Just before the Jewish New Year we asked a former finance minister, MK Avraham Shochat, if he too believes the crisis is behind us and we are now on growth tracks, as the prime minister and finance minister have been saying.
Shochat: "It should first be said that they were the ones who created the crisis. They applied massive pressure on the governor of the Bank of Israel to cut the interest rate and pledged they would trim the budget and revoke private-member bills - but did not.
"In any case, the critical decisions are not economic but political ones. Without a peace process the economy will continue to collapse. Our fate is intertwined with that of the Palestinians. A period without terrorism is not enough - we need a political horizon, we need to feel that we are headed toward a political solution, toward a peace agreement, because no investor will even consider putting money down where buses explode, but that alone is not enough. Investors also want to see a political solution that would lead to normalcy, or else they will not invest. This is why we still haven't found any international investors for the desalination projects."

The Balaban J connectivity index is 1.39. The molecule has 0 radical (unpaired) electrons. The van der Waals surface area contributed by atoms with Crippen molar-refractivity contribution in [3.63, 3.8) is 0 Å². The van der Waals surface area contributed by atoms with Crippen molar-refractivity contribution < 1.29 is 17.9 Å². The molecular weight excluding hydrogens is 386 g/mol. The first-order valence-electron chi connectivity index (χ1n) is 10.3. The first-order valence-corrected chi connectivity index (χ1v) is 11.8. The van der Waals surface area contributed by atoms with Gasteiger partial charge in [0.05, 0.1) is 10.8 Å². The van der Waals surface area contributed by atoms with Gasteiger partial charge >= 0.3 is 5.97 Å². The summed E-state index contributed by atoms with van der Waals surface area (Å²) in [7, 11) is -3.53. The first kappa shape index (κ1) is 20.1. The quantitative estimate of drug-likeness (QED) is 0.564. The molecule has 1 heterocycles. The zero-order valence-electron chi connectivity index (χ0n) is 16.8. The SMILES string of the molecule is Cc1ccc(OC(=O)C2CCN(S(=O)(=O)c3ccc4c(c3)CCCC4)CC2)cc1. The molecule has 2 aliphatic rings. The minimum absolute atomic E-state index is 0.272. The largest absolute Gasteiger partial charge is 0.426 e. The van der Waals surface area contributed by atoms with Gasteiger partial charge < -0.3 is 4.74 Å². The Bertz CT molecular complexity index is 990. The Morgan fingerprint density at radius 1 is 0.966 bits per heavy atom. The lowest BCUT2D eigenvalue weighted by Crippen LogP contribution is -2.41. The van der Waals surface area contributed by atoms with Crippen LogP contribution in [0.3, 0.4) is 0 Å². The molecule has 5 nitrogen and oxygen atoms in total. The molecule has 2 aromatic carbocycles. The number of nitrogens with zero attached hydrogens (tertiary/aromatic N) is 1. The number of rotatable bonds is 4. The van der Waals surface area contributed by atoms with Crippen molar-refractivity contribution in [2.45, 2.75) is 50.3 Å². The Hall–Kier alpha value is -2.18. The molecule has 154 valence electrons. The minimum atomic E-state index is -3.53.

How large will the deficit in 2002 be?
"The planned deficit (after four revisions) is 3.9 percent, but I believe it will eventually be nearer 5 percent than 4 percent."
Asked whether the Labor Party will support the budget or vote against it, Shochat said: "This is a twist of fate. Two years ago things were just the reverse. I was the finance minister at the time, asking the Likud to support the budget for 2001, but got a big `no' for an answer. Still, Labor should exercise responsibility. With the economic crisis on our hands, if the budget is not approved the shock wave and damage might be very serious. Labor should therefore ask the finance minister to introduce several budget amendments that would coincide with its worldview but that would not expand the budget and the deficit. We have our own priorities. For example, why are they cutting rent support for single mothers but not for yeshiva students? By the same token, I fail to understand why grants for industries in remote areas are being slashed while the budget for settlements remains untouched.
"If Silvan Shalom really wants to pass the budget bill, he will have to compromise with the Labor Party. But even if he is unwilling to compromise because of political or other reasons, Labor must not vote against the budget. It should abstain and let the budget be approved."
Do you mean that the Labor party should roll over for the Likud?
"Israel needs a budget. But Labor should quit the government tomorrow morning because Arik Sharon is not preparing a viable political plan."
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